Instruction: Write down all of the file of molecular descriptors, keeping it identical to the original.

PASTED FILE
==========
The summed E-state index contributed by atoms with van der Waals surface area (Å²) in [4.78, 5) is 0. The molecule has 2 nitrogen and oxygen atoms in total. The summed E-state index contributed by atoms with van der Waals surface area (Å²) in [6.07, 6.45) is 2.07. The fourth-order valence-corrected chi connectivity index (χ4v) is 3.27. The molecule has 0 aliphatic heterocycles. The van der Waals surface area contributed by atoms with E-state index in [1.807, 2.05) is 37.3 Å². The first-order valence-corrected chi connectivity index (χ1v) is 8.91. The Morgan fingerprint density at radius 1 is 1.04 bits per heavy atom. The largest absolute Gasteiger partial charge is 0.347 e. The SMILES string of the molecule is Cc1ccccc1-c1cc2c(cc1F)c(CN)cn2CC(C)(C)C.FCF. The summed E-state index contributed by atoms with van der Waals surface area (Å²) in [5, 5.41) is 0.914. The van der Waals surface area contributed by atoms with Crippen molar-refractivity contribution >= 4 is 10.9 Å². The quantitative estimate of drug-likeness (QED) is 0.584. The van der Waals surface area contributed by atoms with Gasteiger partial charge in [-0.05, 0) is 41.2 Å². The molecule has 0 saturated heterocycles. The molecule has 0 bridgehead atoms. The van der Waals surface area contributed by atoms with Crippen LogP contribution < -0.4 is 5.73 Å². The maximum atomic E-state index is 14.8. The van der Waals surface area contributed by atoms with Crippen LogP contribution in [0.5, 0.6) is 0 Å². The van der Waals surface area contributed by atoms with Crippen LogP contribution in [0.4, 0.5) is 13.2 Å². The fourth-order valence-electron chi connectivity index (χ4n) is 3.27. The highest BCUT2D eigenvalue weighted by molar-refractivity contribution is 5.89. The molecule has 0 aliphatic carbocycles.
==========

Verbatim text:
The summed E-state index contributed by atoms with van der Waals surface area (Å²) in [4.78, 5) is 0. The molecule has 2 nitrogen and oxygen atoms in total. The summed E-state index contributed by atoms with van der Waals surface area (Å²) in [6.07, 6.45) is 2.07. The fourth-order valence-corrected chi connectivity index (χ4v) is 3.27. The molecule has 0 aliphatic heterocycles. The van der Waals surface area contributed by atoms with E-state index in [1.807, 2.05) is 37.3 Å². The first-order valence-corrected chi connectivity index (χ1v) is 8.91. The Morgan fingerprint density at radius 1 is 1.04 bits per heavy atom. The largest absolute Gasteiger partial charge is 0.347 e. The SMILES string of the molecule is Cc1ccccc1-c1cc2c(cc1F)c(CN)cn2CC(C)(C)C.FCF. The summed E-state index contributed by atoms with van der Waals surface area (Å²) in [5, 5.41) is 0.914. The van der Waals surface area contributed by atoms with Crippen molar-refractivity contribution >= 4 is 10.9 Å². The quantitative estimate of drug-likeness (QED) is 0.584. The van der Waals surface area contributed by atoms with Gasteiger partial charge in [-0.05, 0) is 41.2 Å². The molecule has 0 saturated heterocycles. The molecule has 0 bridgehead atoms. The van der Waals surface area contributed by atoms with Crippen LogP contribution < -0.4 is 5.73 Å². The maximum atomic E-state index is 14.8. The van der Waals surface area contributed by atoms with Crippen LogP contribution in [0.5, 0.6) is 0 Å². The van der Waals surface area contributed by atoms with Crippen LogP contribution in [0.4, 0.5) is 13.2 Å². The fourth-order valence-electron chi connectivity index (χ4n) is 3.27. The highest BCUT2D eigenvalue weighted by molar-refractivity contribution is 5.89. The molecule has 0 aliphatic carbocycles.